It has been two months since the second part of this series so some of you might have thought the analogue adventures already terminated, but the truth is “getting things fixed” took way longer than initially expected. So this time let’s have a look at these things and if you can learn anything from my mistakes.
Choose the right lens for your Sony Alpha with the help of our independent knowledge gained by writing many in-depth reviews.
We are a team of five photographers who all use the FE system and this blog is focused on lens reviews. So we have an in-depth knowledge of these lenses not only because we use them all the time but also because we have reviewed many of them in detail. We are also independent from any lens manufacturer and when you check our reviews you will see that we do not hesitate to name any shortcomings of a lens. To easily compare specs check out our Sony FE-list.
We will also talk about lens aberrations, if you don’t know too much about these terms maybe have a look at our article Lens aberrations explained first.
In this article we mainly list lenses which have electronic contacts to communicate aperture and focal length to the camera. There are also quite a few lenses which have an E-mount but no electronic contacts. Most of these are SLR-lenses with a modified mount and we decided against covering these because we think that most of them are not very attractive lenses. We do however cover some of the attractive ones that have been specifically designed for E-mount. Last update: December 2021
It is always possible that some new or exotic lens is missing, we work hard on filling these gaps.
If you purchase the lens or anything else through one of the affiliate-links in this article we get a small compensation with no additional cost to you.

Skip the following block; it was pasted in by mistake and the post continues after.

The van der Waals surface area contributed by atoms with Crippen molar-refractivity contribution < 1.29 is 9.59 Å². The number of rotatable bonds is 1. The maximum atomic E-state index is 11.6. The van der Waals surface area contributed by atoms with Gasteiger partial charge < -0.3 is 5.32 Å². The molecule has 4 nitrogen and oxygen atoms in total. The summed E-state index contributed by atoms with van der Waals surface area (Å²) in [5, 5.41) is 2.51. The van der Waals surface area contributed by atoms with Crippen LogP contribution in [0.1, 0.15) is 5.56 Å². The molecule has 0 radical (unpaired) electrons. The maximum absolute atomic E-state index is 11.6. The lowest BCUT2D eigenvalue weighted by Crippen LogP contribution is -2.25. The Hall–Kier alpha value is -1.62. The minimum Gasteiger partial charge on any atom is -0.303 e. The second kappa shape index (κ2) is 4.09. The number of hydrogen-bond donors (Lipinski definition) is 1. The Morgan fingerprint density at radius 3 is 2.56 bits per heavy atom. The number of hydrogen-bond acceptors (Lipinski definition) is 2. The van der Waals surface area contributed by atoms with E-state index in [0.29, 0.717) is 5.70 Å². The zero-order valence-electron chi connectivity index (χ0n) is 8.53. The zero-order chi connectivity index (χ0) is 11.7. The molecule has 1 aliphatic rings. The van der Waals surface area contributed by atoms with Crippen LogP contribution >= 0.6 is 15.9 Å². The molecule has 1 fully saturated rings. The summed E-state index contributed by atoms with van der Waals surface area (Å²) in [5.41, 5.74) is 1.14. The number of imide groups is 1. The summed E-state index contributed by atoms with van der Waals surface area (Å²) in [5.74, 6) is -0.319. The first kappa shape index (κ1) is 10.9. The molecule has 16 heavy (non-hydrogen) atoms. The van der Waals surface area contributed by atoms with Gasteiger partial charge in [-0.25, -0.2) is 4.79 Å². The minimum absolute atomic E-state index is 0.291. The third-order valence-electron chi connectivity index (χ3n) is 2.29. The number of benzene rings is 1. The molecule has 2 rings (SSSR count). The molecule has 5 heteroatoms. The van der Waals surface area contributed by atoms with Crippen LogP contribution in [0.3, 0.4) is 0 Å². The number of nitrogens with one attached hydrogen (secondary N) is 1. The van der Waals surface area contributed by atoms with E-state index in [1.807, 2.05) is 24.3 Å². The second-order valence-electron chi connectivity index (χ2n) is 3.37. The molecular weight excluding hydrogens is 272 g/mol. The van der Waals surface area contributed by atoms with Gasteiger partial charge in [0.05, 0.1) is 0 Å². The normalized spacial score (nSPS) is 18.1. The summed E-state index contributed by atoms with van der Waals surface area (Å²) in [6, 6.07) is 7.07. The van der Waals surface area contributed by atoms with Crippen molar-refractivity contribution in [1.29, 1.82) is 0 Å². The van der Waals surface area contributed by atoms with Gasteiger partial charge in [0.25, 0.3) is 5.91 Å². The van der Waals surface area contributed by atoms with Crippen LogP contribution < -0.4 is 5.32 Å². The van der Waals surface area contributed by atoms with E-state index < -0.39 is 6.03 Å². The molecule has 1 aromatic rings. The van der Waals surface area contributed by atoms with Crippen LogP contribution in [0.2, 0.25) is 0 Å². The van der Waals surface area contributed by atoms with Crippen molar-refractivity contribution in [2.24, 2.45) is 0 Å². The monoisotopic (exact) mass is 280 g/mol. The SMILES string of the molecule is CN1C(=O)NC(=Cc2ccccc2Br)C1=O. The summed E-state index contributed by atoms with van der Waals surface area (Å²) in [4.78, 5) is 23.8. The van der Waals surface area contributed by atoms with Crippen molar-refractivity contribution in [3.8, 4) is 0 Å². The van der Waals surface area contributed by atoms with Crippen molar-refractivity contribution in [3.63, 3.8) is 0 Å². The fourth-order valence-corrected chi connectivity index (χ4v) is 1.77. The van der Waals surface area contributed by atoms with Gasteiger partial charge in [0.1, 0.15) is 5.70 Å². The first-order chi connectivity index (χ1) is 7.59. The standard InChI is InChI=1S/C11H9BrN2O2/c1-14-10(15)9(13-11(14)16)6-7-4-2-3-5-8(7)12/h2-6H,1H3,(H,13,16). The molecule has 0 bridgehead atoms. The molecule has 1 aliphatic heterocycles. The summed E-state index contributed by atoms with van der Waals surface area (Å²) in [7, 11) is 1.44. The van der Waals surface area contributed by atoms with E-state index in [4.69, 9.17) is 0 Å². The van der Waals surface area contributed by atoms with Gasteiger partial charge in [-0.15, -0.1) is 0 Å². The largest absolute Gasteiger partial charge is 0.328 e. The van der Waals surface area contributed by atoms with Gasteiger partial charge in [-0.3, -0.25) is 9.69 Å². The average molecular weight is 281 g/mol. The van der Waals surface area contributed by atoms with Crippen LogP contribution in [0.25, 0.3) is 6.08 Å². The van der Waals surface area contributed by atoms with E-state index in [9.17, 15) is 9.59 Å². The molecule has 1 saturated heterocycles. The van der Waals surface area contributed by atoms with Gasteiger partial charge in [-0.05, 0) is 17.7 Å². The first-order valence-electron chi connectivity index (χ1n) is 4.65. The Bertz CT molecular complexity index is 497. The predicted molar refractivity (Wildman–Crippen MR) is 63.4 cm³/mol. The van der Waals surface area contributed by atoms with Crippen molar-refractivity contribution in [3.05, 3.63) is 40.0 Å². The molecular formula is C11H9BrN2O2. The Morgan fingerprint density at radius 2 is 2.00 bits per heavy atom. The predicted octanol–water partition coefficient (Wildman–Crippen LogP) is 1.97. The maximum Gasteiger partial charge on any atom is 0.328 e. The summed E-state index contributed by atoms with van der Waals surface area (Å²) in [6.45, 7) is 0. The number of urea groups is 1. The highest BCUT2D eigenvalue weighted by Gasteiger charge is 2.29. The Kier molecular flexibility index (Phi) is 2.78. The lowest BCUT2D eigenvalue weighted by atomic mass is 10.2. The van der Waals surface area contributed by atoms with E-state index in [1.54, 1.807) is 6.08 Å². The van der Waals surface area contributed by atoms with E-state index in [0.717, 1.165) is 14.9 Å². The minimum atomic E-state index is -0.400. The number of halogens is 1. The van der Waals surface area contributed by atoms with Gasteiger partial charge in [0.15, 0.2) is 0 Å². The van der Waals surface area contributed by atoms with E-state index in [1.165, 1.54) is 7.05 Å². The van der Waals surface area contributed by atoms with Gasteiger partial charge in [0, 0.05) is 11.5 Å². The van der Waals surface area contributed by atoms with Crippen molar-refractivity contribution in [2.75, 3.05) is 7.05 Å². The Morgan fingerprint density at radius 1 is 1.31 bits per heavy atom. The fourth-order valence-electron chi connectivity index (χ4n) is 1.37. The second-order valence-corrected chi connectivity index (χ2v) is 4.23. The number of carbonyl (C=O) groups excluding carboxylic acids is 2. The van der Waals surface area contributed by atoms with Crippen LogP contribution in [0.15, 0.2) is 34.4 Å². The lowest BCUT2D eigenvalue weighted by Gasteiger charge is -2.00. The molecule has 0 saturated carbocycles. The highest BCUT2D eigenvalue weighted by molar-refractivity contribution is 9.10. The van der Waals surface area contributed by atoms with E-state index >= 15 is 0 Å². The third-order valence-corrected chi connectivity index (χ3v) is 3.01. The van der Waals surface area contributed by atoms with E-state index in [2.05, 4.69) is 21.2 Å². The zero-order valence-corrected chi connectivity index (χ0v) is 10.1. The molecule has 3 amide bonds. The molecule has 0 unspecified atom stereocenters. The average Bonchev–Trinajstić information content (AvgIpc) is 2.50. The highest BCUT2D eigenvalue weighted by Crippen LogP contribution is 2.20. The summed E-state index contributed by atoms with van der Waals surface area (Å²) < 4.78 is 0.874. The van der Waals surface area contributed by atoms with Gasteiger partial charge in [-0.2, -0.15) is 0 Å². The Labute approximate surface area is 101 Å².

All native full frame lenses for the Sony FE mount
Laowa 5.6/9 FF-RL (manual focus, no electronic contacts)
unrivalled focal length
sharpness and contrast
minimum focus distance
no Exif data
Recommendation: the world’s widest rectilinear lens and a better performer than either Voigtlander 10mm 5.6 E or Laowa 10-18mm 4.5-5.6.
I shot analogue with two cameras in the past, a Nikon F80 and a Nikon FE2.
The F80 is actually a very modern camera which supports AF, VR, matrix metering and a few other things, but the rubber got sticky and I got rid of most of my Nikon lenses quite some time ago, so I have little incentive to use it these days.
The FE2 was better at giving the “analogue” feeling, but some parts of the mechanics are broken as the film advance doesn’t work properly. So on my first and only roll of film with this camera I ended up with a bunch of useless quadruple exposures.
The adventure of analogue photography ended for me here.
Until the day I was strolling through Stuttgart and discovered a camera store displaying a Nikon FM2, FM3a and F3 – all in mint condition and all – at least to my eyes – beautiful cameras. I got the idea of getting one of those, because: why not shoot some film for a change?
35mm is a very popular focal length with a wide range of applications ranging from landscape over astrophotography to environmental portraiture and many consider it the best choice when only using one prime lens. We decided to summarize our experience with all the native E-mount and a few legacy 35mm lenses for the Sony A7 series to give you a compact and independent resource for choosing the best 35mm lens for your needs.
Unlike most other review sites we have no association with any lens manufacturer apart from occasionally loaning a lens for a review. We prefer independence over fancy trips and nice meals.
Before any short introduction we tell you how long we have used a lens and if we have borrowed it from a manufacturer. But in most cases we have bought the lenses new from retail stores or on the used market. If you want to support our independent reviews please consider using one of the affiliate links. It doesn’t cost you anything and helps us a lot.
If we have left any question unanswered please leave a comment and we will do our best to answer it.
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